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extracts from a speech made during the presentation of «flame of peace»

| –––tony vinzens – art gallery bachlechner, 23rd august 2008

––––It was the summer of 1981 and we waited anxiously for Jan Janczak, who had travelled to his native Poland. ‹We› being his wife Anna, 4 year old Weronika, a newly born David and all the artists’ friends. We were concerned because soviet tanks had surrounded the woods of Warsaw. The peaceful Solidarity revolution of 1980 was in danger. Jan was aware of the risk that he may not be able to return to Switzerland, a country he had grown to love as a Polish artist.

––––My introduction provides part of the answer to the question why Jan Janczak has been awarded the Flame of peace. The biography I wrote in 1999 «Jan Janczak - selected works from 1996 - 1999» contains a quotation from Jan: «I understand my work as a protest against the barbaric.» As a six year old boy Jan Janczak was confronted with a barbaric event - The Second World War. He experienced fear, escape and uncertainty over the whereabouts of his father, leaving a lasting impression on him. During his childhood Jan and other artists were later influenced by a Nation that stood between freedom and tyranny.

––––There are innumerable pictures by Jan Janczak in which I recognise the Poland where he spent important years of his artistic life. He represented this Poland with images of humans who live expressionless in line, without vision of the future. There is, however, another Poland represented in some of his work (…) light moments of a better future, an optimistic community. Jan represented this in pictures depicting celebratory feasts, story telling, a multi-coloured bouquet, flying fish, or as a violin player.

––––Prior to Solidarity he dreamt the desires of Polish society and expressed them in his pictures. It was a silent protest against the foreign threat. On canvas he painted an indication of the fight to retain humanity under extremely unfavourable conditions.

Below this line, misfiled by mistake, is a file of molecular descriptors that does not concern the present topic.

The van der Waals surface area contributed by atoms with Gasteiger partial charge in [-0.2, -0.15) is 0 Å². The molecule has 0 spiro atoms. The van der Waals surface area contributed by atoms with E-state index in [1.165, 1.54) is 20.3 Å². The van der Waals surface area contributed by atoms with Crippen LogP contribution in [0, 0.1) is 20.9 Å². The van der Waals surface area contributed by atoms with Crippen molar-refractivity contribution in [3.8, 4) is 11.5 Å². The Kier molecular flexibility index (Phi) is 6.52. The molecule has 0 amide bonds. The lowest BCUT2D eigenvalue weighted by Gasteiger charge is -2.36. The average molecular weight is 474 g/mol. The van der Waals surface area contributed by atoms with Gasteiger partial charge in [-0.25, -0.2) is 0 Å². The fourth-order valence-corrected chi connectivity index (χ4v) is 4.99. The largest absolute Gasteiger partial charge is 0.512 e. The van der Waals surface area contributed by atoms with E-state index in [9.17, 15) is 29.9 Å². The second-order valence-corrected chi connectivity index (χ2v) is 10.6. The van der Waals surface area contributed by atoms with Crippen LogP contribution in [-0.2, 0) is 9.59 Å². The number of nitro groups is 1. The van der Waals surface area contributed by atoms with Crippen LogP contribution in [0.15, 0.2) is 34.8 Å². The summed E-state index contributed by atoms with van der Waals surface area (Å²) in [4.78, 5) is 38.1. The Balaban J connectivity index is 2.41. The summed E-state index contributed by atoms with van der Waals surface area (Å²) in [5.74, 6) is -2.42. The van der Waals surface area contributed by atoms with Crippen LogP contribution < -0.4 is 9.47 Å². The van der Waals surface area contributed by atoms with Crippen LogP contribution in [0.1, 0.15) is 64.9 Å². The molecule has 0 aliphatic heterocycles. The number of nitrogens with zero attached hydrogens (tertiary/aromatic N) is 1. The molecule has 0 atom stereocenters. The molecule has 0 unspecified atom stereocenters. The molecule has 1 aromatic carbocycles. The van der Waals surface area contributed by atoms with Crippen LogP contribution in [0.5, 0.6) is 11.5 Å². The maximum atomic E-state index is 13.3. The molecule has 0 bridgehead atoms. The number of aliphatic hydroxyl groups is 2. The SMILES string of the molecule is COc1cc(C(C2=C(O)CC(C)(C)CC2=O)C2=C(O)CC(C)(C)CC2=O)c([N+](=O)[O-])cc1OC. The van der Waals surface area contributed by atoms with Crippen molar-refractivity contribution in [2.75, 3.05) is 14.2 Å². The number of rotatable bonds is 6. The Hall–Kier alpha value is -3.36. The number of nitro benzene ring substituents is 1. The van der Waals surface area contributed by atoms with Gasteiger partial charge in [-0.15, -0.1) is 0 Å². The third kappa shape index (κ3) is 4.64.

––––Jan’s protest against foreign invasion which once again choked his country was expressed in his illustrations in the book «The Red Poppy of Monte Cassio». Written in 1983 the book is dedicated to all Polish people who lost their lives in the fight for freedom and survivors who are fighting on.

––––Some works of Jan continue sentiments from the book «The Red Poppy of Monte Cassio». Thus our artist expresses the human longing for happiness, harmony and living together in peace. There are, however also references to the danger that this longing cannot be realised by force and in his pictures the role of women are as the wheel of life and hope.

––––Today the honour of «Flame of Peace» is dedicated to an artist, a painter who rightfully deserves it through his works, our dear Jan Janczak. His paintings represent the core beliefs of UNESCO that peace is only sucessful if it is anchored in the intellectual and moral solidarity of mankind. From my point of view art suceeds and is particularly impressive when it increases the freedom of humans.

––––Jan’s painting «Scream in Bosnia» is a dark reminder of terror that is overriden by symbols of hope. He represents individual human existence with passion. The interpretation of his work enriches our own soul, making us more sensitive to other human beings.

––––In response to my question «How would you represent Peace in a picture?» someone replied; «As a huge, calm, flat void, without humans» Jan Janczak’s pictures represent the human condition of peace that must always be fought for. In this way Jan is able to express his soul. We would like to congratulate you dear Jan by this honour in your recognition of human beings who are selflessly fighting for peace in this world.